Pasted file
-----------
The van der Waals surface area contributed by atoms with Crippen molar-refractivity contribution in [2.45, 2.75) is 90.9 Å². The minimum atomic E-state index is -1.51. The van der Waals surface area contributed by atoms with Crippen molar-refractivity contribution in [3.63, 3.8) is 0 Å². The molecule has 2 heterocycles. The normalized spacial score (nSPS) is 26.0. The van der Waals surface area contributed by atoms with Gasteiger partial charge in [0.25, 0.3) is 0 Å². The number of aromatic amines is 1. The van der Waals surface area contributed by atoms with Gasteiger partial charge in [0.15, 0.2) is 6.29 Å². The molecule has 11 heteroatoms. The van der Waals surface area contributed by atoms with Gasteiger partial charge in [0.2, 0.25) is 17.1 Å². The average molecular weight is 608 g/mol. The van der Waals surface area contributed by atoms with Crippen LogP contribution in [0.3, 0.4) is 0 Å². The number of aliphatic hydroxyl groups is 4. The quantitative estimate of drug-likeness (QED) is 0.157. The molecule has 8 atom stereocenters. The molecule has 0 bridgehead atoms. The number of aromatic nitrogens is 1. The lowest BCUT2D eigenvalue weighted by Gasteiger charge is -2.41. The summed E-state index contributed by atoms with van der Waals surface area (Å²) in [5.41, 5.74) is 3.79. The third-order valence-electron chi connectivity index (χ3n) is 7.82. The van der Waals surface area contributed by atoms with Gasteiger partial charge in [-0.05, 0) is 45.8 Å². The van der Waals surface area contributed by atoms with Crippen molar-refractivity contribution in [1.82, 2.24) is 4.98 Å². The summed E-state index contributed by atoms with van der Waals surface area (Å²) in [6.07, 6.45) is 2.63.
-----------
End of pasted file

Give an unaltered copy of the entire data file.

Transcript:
The van der Waals surface area contributed by atoms with Crippen molar-refractivity contribution in [2.45, 2.75) is 90.9 Å². The minimum atomic E-state index is -1.51. The van der Waals surface area contributed by atoms with Crippen molar-refractivity contribution in [3.63, 3.8) is 0 Å². The molecule has 2 heterocycles. The normalized spacial score (nSPS) is 26.0. The van der Waals surface area contributed by atoms with Gasteiger partial charge in [0.25, 0.3) is 0 Å². The number of aromatic amines is 1. The van der Waals surface area contributed by atoms with Gasteiger partial charge in [0.15, 0.2) is 6.29 Å². The molecule has 11 heteroatoms. The van der Waals surface area contributed by atoms with Gasteiger partial charge in [0.2, 0.25) is 17.1 Å². The average molecular weight is 608 g/mol. The van der Waals surface area contributed by atoms with Crippen LogP contribution in [0.3, 0.4) is 0 Å². The number of aliphatic hydroxyl groups is 4. The quantitative estimate of drug-likeness (QED) is 0.157. The molecule has 8 atom stereocenters. The molecule has 0 bridgehead atoms. The number of aromatic nitrogens is 1. The lowest BCUT2D eigenvalue weighted by Gasteiger charge is -2.41. The summed E-state index contributed by atoms with van der Waals surface area (Å²) in [5.41, 5.74) is 3.79. The third-order valence-electron chi connectivity index (χ3n) is 7.82. The van der Waals surface area contributed by atoms with Gasteiger partial charge in [-0.05, 0) is 45.8 Å². The van der Waals surface area contributed by atoms with Crippen molar-refractivity contribution in [1.82, 2.24) is 4.98 Å². The summed E-state index contributed by atoms with van der Waals surface area (Å²) in [6.07, 6.45) is 2.63.